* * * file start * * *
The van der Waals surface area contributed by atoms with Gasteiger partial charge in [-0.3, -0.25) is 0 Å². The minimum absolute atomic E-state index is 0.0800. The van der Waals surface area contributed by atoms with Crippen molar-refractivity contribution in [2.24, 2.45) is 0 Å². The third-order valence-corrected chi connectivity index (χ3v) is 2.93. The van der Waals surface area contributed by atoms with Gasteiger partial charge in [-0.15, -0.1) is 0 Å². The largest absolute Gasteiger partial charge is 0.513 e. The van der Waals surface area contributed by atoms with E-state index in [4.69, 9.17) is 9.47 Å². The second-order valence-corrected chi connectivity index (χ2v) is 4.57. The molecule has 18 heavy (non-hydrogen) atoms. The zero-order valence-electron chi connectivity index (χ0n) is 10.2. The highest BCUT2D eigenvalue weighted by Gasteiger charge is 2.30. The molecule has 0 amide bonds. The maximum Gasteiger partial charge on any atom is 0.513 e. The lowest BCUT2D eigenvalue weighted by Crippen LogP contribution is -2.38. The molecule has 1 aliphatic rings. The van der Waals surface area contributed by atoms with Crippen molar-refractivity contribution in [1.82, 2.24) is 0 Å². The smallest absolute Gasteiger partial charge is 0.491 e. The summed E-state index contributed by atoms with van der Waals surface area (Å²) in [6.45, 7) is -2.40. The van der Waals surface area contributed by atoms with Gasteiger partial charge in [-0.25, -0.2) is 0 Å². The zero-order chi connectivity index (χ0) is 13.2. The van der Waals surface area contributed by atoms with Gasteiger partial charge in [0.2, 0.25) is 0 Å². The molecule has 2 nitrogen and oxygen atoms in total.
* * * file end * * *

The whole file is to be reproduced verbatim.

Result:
The van der Waals surface area contributed by atoms with Gasteiger partial charge in [-0.3, -0.25) is 0 Å². The minimum absolute atomic E-state index is 0.0800. The van der Waals surface area contributed by atoms with Crippen molar-refractivity contribution in [2.24, 2.45) is 0 Å². The third-order valence-corrected chi connectivity index (χ3v) is 2.93. The van der Waals surface area contributed by atoms with Gasteiger partial charge in [-0.15, -0.1) is 0 Å². The largest absolute Gasteiger partial charge is 0.513 e. The van der Waals surface area contributed by atoms with E-state index in [4.69, 9.17) is 9.47 Å². The second-order valence-corrected chi connectivity index (χ2v) is 4.57. The molecule has 18 heavy (non-hydrogen) atoms. The zero-order valence-electron chi connectivity index (χ0n) is 10.2. The highest BCUT2D eigenvalue weighted by Gasteiger charge is 2.30. The molecule has 0 amide bonds. The maximum Gasteiger partial charge on any atom is 0.513 e. The lowest BCUT2D eigenvalue weighted by Crippen LogP contribution is -2.38. The molecule has 1 aliphatic rings. The van der Waals surface area contributed by atoms with Crippen molar-refractivity contribution in [1.82, 2.24) is 0 Å². The smallest absolute Gasteiger partial charge is 0.491 e. The summed E-state index contributed by atoms with van der Waals surface area (Å²) in [6.45, 7) is -2.40. The van der Waals surface area contributed by atoms with Gasteiger partial charge in [-0.25, -0.2) is 0 Å². The zero-order chi connectivity index (χ0) is 13.2. The van der Waals surface area contributed by atoms with Gasteiger partial charge in [0.2, 0.25) is 0 Å². The molecule has 2 nitrogen and oxygen atoms in total.